Zuffa, New York file final round of briefs in summary judgment motions

September 8, 2014

Late last week, the last round of briefing in its motions for summary judgment have been filed by the parties in the Zuffa lawsuit in New York.  Both sides made its final arguments to the Court in hopes of prevailing on summary judgment. The parties filed its reply briefs which address arguments made by the opposing side which rebut the initial summary judgment motions made by the parties.

To refresh your memory, New York is seeking to dismiss Zuffa’s lawsuit in total.  It has already dismissed 6 of the 7 claims made by Zuffa in the lawsuit to legalize pro MMA in the state.  Zuffa is attempting to strike down the law with its motion.

Zuffa’s Reply Brief

Zuffa reiterates some key points in its final briefing before the Court’s review.  The emphasis is that the statute banning pro MMA (sec. 8905-a) is unconstitutionally vague (which is the remaining legal claim).

First, it notes that there are two independent reasons why a statute is vague:  1) lack of notice; and 2) the statute’s arbitrary or discriminatory enforcement.  Zuffa states that the first prong is sufficient for the court to grant summary judgment in favor of Zuffa.  In explaining its position, Zuffa states the standard that “a person of ordinary intelligence” would have reasonable opportunity to know what is prohibited.  Here, it argues that no one could know what is prohibited based on this statute.

The overarching theme for Zuffa is that the statute is so confusing that even state officials are not able to interpret it. It hammers home this point through the example of the state’s Attorney General agreeing at oral argument that an exempt organization can sanction a pro MMA event. Thus, how can the law be enforced.

In addition, it refutes an argument made by New York in its opposition brief that exempt organizations can sanction to only “single discipline” “traditional” “long recognized” martial arts.  Zuffa points out in its legal argument that New York misinterprets and/or misreads the statute in its favor.  Essentially, New York attempts to cite legislative history when one need only look to the plain meaning of the statute.  Nowhere in the statute does it preclude pro MMA from being sanctioned by an exempt organization.  Yet, Zuffa argues that New York tries to read into the statute. Zuffa also argues that the state’s enforcement has been arbitrary or discriminatory.  In this argument, it states that after discovery in the case, it became clear that state officials lacked clear guidance in enforcing the statute.  Here, Zuffa points out inconsistencies obtained through the discovery process (i.e., written interrogatories and/or depositions).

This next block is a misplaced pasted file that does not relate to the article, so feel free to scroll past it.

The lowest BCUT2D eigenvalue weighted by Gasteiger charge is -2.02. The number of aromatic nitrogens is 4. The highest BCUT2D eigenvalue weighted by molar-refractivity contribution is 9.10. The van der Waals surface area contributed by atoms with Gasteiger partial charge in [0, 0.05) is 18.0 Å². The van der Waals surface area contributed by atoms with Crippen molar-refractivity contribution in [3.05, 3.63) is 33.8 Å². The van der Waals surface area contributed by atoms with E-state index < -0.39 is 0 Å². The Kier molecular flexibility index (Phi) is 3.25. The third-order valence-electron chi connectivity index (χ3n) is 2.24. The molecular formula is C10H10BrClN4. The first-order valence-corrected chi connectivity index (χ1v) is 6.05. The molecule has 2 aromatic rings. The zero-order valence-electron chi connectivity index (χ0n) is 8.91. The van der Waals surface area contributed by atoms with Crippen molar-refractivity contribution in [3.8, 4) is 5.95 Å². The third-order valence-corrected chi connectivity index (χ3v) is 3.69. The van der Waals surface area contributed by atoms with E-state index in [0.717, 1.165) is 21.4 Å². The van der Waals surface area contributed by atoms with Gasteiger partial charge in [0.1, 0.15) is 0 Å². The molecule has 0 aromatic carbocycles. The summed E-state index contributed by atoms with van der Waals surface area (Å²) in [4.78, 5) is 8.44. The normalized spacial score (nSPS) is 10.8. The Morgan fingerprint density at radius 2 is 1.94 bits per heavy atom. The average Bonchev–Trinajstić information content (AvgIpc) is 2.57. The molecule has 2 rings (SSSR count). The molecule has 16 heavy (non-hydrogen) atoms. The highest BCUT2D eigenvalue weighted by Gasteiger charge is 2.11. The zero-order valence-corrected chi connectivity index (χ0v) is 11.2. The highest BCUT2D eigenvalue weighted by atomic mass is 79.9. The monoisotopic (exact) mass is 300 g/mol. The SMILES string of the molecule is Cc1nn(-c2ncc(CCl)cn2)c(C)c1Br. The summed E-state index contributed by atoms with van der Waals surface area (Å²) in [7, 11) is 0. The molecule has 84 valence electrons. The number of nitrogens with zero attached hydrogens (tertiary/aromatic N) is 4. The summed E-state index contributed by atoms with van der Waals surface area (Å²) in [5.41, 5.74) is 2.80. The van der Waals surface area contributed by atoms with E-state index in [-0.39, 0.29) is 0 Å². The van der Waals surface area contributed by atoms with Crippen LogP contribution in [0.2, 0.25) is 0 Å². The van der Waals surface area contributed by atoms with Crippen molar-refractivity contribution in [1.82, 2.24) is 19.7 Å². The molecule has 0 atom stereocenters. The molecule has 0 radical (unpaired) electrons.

Zuffa's Reply

New York Reply Brief

New York argues for the dismissal of Zuffa’s case and in so doing it reiterates its strategy that the plaintiffs lack legal standing to bring this claim in federal court.  It also argued that due to the fact that the statute is one of state law, a state court should render the opinion here. In supporting its lack of legal standing argument, it suggests that Zuffa had a mere “oral understanding” with an exempt organization (here the World Kickboxing Association) when Zuffa argued that it had an agreement with the WKA to sanction an event in the state.  If it is found that there was an agreement, it would satisfy the legal standards of standing as there would be a recognizable injury (i.e., New York is preventing Zuffa from conducting an event through the WKA).

However, New York points out there was no written contract, details or anything else that has surfaced as evidence.  New York also notes that the declarations in support do not indicate when the agreement between Zuffa and WKA took place.  It also intimates that the claim that Zuffa and WKA had an agreement to sanction an event did not happen until after the filing of this lawsuit. It also argues that a state statute should be interpreted by a state court and that Federal jurisdiction should abstain from ruling until the state has interpreted the law.  Here, it appears that a state court has yet to generate an opinion on the statute. In addition to its briefing, there is also the motion to strike brought by New York regarding some of the evidence cited by Zuffa in its briefing.  If the court were to grant New York’s motion, a huge chunk of Zuffa’s argument would go away.

AG Reply

Payout Perspective:

It does not appear that the court has determined whether there will be an oral argument in this case.  The court, in its discretion, may review the pleadings and decide at that point whether an oral argument will help it make its decision.  Once again, Zuffa provides solid legal arguments.  The question is whether the arguments would satisfy the Summary Judgment standard which is whether there are no genuine issues of material fact, summary judgment is proper.  As for New York, it is giving the court “an out” with its arguments (lack standing, state court proper forum). MMA Payout will continue to keep you posted.

2 Responses to “Zuffa, New York file final round of briefs in summary judgment motions”

  1. Saldathief on September 9th, 2014 6:33 AM

    New York is doing the ufc a favor, they would end up losing money in ny.

  2. D on September 10th, 2014 3:16 PM

    Sal is a gay idiot.

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